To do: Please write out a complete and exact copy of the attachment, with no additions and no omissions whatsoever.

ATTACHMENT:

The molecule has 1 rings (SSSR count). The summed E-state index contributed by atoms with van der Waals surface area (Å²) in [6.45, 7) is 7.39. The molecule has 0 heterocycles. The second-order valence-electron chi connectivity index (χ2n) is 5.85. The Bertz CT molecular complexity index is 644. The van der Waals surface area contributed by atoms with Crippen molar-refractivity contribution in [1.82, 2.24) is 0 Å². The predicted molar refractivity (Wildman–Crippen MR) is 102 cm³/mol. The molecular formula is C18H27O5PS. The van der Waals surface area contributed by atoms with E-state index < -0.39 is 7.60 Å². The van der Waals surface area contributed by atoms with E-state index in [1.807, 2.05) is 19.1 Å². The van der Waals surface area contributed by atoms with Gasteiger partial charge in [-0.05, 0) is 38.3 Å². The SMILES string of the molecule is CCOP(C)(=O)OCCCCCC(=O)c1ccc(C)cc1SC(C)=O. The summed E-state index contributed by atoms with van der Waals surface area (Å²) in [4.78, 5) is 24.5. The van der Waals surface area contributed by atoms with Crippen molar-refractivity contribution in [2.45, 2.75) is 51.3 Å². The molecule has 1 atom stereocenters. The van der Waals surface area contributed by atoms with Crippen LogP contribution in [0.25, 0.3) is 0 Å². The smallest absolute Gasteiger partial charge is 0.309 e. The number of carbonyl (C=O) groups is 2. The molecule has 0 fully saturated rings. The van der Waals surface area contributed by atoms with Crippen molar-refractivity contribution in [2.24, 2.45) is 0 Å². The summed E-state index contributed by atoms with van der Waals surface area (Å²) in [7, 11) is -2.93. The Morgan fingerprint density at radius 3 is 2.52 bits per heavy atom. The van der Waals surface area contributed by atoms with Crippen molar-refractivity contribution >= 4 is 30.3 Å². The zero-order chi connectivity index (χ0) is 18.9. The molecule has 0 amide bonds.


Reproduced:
The molecule has 1 rings (SSSR count). The summed E-state index contributed by atoms with van der Waals surface area (Å²) in [6.45, 7) is 7.39. The molecule has 0 heterocycles. The second-order valence-electron chi connectivity index (χ2n) is 5.85. The Bertz CT molecular complexity index is 644. The van der Waals surface area contributed by atoms with Crippen molar-refractivity contribution in [1.82, 2.24) is 0 Å². The predicted molar refractivity (Wildman–Crippen MR) is 102 cm³/mol. The molecular formula is C18H27O5PS. The van der Waals surface area contributed by atoms with E-state index < -0.39 is 7.60 Å². The van der Waals surface area contributed by atoms with E-state index in [1.807, 2.05) is 19.1 Å². The van der Waals surface area contributed by atoms with Gasteiger partial charge in [-0.05, 0) is 38.3 Å². The SMILES string of the molecule is CCOP(C)(=O)OCCCCCC(=O)c1ccc(C)cc1SC(C)=O. The summed E-state index contributed by atoms with van der Waals surface area (Å²) in [4.78, 5) is 24.5. The van der Waals surface area contributed by atoms with Crippen molar-refractivity contribution in [2.45, 2.75) is 51.3 Å². The molecule has 1 atom stereocenters. The van der Waals surface area contributed by atoms with Crippen LogP contribution in [0.25, 0.3) is 0 Å². The smallest absolute Gasteiger partial charge is 0.309 e. The number of carbonyl (C=O) groups is 2. The molecule has 0 fully saturated rings. The van der Waals surface area contributed by atoms with Crippen molar-refractivity contribution in [2.24, 2.45) is 0 Å². The summed E-state index contributed by atoms with van der Waals surface area (Å²) in [7, 11) is -2.93. The Morgan fingerprint density at radius 3 is 2.52 bits per heavy atom. The van der Waals surface area contributed by atoms with Crippen molar-refractivity contribution >= 4 is 30.3 Å². The zero-order chi connectivity index (χ0) is 18.9. The molecule has 0 amide bonds.